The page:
01. There is a widespread perception that our [society] is becoming more violent.
02. She is somewhat [anti-social] at times, so I wasn't surprised that she didn't talk to anybody at the party.
03. Tobacco addiction costs our [society] a lot of money in medical care for both smokers, and those around them.
04. It is quite common for unmarried couples to live together in North American [society].
05. Sonya is very shy, and finds it difficult to be in [social] situations.
06. It is [socially] unacceptable for women to be assertive in my culture.
07. Natalie Barney once asked, "Why grab possessions like thieves, or divide them like [socialists], when you can ignore them like wise men?"
08. A woman recently noted that over the past ten years, for the first time, intelligence has finally become [socially] correct for girls.
09. Anthropologist Margaret Mead noted that mothers are a biological necessity, whereas fathers are a [social] invention.
10. Just as parents [socialize] their children, children also [socialize] their parents.
11. Because humans create religion in their own image, it is inevitable that religion leans toward personal and [societal] endorsement, rather than personal and [societal] judgment.
12. [Socializing] activities for killer whales consist of sexual interactions, and play among members of a group, known as a pod.
13. Research suggests that [sociable] people who use every opportunity to talk with native speakers are more successful at learning a second language.
14. Henry Buckle once said that [society] prepares the crime, and the criminal commits it.
15. Confucius developed his ethical and [social] philosophy in China between 551 and 479 B.C.
16. The African lion is the only known cat which is [social] in its behavior.
17. Schools play an important role in the [socialization] of children.
18. Female [socialization] emphasizes getting along with others.

Grammatical examples in English. 2013.

Игры ⚽ Поможем сделать НИР

Look at other dictionaries:

  • Society — • Implies fellowship, company, and has always been conceived as signifying a human relation Catholic Encyclopedia. Kevin Knight. 2006. Society     Society      …   Catholic encyclopedia

  • society — so‧ci‧e‧ty [səˈsaɪti] noun societies PLURALFORM 1. [uncountable] people in general, considered in relation to the structure of laws, organizations etc that make it possible for them to live together: • Society may decide that it dislikes… …   Financial and business terms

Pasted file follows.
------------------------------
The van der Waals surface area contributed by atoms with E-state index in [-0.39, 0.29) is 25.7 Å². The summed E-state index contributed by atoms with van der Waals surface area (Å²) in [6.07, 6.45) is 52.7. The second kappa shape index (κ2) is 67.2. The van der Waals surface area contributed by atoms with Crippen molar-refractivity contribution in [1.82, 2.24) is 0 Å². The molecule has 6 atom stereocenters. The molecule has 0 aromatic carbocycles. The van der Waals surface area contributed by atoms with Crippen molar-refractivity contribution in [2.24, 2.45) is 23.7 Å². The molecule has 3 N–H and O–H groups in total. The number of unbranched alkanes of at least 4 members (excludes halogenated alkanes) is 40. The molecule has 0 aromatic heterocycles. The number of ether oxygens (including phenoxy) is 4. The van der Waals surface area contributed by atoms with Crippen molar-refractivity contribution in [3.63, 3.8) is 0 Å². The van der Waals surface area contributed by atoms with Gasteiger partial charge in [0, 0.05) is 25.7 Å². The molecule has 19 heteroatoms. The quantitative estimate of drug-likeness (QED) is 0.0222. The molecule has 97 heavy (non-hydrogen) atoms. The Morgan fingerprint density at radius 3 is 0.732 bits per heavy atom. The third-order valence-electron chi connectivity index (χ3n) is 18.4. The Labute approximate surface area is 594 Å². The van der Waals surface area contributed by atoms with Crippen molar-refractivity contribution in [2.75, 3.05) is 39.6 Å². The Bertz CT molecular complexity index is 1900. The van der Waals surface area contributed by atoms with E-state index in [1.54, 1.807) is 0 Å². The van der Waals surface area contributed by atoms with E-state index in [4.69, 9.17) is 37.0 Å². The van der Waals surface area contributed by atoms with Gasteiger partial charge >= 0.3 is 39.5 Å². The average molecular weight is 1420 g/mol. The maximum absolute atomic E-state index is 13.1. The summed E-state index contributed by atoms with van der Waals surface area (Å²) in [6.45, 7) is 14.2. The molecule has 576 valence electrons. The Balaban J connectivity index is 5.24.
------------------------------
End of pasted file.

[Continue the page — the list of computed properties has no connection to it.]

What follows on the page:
• Society 1 — is an Industrial Metal Band formed in the early 1990 s in Los Angeles, California. They have released 5 studio albums and performed at several major festivals such as Download. In recent years many fans and critics have begun to make comparisons… …   Wikipedia

  • Society — So*ci e*ty, n.; pl. {Societies}. [L. societas, fr. socius a companion: cf. F. soci[ e]t[ e]. See {Social}.] 1. The relationship of men to one another when associated in any way; companionship; fellowship; company. Her loved society. Milton. [1913 …   The Collaborative International Dictionary of English

  • society — [sə sī′ə tē] n. pl. societies [MFr société < L societas < socius, companion: see SOCIAL] 1. a group of persons regarded as forming a single community, esp. as forming a distinct social or economic class 2. the system or condition of living… …   English World dictionary

  • Society — est un film américain réalisé par Brian Yuzna, sorti en 1989. Sommaire 1 Synopsis 2 Fiche technique 3 Distribution 4 Autour du film …   Wikipédia en Français

  • society — [n1] humankind, people association, camaraderie, civilization, commonality, commonwealth, community, companionship, company, comradeship, culture, friendship, general public, humanity, jungle*, nation, population, public, rat race*, social order …   New thesaurus

  • society — so·ci·e·ty /sə sī ə tē/ n pl ties 1: the benefits of love, care, affection, and companionship that family members receive from each other sought damages for loss of society from his wife s wrongful death compare consortium 2: a voluntary… …   Law dictionary

  • society — ► NOUN (pl. societies) 1) the aggregate of people living together in a more or less ordered community. 2) a particular community of people living in a country or region, and having shared customs, laws, and organizations. 3) (also high society)… …   English terms dictionary

  • society — (n.) 1530s, friendly association with others, from O.Fr. societe, from L. societatem (nom. societas), from socius companion (see SOCIAL (Cf. social)). Meaning group of people living together in an ordered community is from 1630s. Sense of… …   Etymology dictionary

  • society — 1 elite, *aristocracy, nobility, gentry, county 2 *association, order, club …   New Dictionary of Synonyms

Share the article and excerpts

Direct link
Do a right-click on the link above
and select “Copy Link”